Jews Saving Jews during the Holocaust
Edited By Judith Tydor Baumel-Schwartz and Alan Schneider
The book focuses on the heroism of Jews throughout Europe who risked their lives to save their coreligionists under Nazi rule. The contributors discuss and analyze the actions of Jews who rescued other Jews from the hands of the Nazis. These actions took place, to different degrees, in Germany, in Axis states and all across Nazi-occupied Europe, from the early stages of persecution until the war’s end, in the framework of collaborative efforts and individual initiatives. The Jews who rescued other Jews during the Holocaust came like their non-Jewish counterparts from different backgrounds: men and women, old and young, religious and secular, wealthy and poor, educated and uneducated. The rescue missions took place in ghettos, areas without ghettos, jails, camps, hospitals, children’s homes, schools, monasteries, in hiding. This book focuses on these rescue missions and the people behind them, reminding us of their courage and willingness to act, even when it put their own lives in danger.
The Palestine Pioneers and the Westerweel Group
By: Hans Schippers
The Westerweel group was a small Dutch Resistance organisation that was active from July 1942 until the autumn of 1944, with both Jewish and non-Jewish members. The group helped several hundreds of Palestine pioneers to hide in the Netherlands and France; about 70 reached the British mandate area of Palestine via Spain in 1944. The pioneers were mainly young German and Austrian Jews who had fled to the Netherlands after 1933. They were members of the Hechaloets umbrella organisation that was strong mainly in Eastern Europe. The more than 800 pioneers in the Netherlands were trained (hachshara) to be able to establish themselves as farmers in Palestine.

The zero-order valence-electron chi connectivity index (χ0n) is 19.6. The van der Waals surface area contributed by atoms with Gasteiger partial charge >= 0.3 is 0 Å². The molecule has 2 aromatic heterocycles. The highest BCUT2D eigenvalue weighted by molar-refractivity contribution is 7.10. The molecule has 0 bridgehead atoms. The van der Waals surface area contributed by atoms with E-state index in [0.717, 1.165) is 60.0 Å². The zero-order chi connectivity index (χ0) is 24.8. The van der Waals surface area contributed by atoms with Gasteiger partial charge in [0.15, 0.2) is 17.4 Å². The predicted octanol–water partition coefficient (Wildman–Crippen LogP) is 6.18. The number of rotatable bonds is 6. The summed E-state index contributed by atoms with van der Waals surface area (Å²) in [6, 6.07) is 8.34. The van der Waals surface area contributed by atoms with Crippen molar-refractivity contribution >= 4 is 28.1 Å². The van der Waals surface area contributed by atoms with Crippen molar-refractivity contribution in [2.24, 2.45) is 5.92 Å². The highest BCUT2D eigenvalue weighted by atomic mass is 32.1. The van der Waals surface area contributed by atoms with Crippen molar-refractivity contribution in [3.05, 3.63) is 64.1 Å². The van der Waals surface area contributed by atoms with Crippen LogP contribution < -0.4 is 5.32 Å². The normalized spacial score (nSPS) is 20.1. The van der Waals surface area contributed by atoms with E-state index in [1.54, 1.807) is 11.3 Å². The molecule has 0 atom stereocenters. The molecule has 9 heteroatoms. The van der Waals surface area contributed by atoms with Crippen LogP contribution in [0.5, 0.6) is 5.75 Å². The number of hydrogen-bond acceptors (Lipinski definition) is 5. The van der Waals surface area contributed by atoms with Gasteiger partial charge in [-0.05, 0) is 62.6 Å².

Almost immediately after the occupation began in May 1940, the Germans started to identify and isolate the approximately 140,000 Jews in the Netherlands. In November, all Jewish civil servants were dismissed. Later, Jews were prohibited from visiting cinemas and parks, travelling by public transport and had a J stamped in their identity cards. From May 1942 onwards, Jews had to wear the Star of David on their clothing, so that they were recognisable in public.
Just over a month later, the first train went from Amsterdam to the Westerbork transit camp, with several thousands of mainly foreign Jews. These included roughly 50 Palestine pioneers with among them 22 minors who lived in a pension. They had no family or relations in the Netherlands and were therefore easy prey. They were all deported to...
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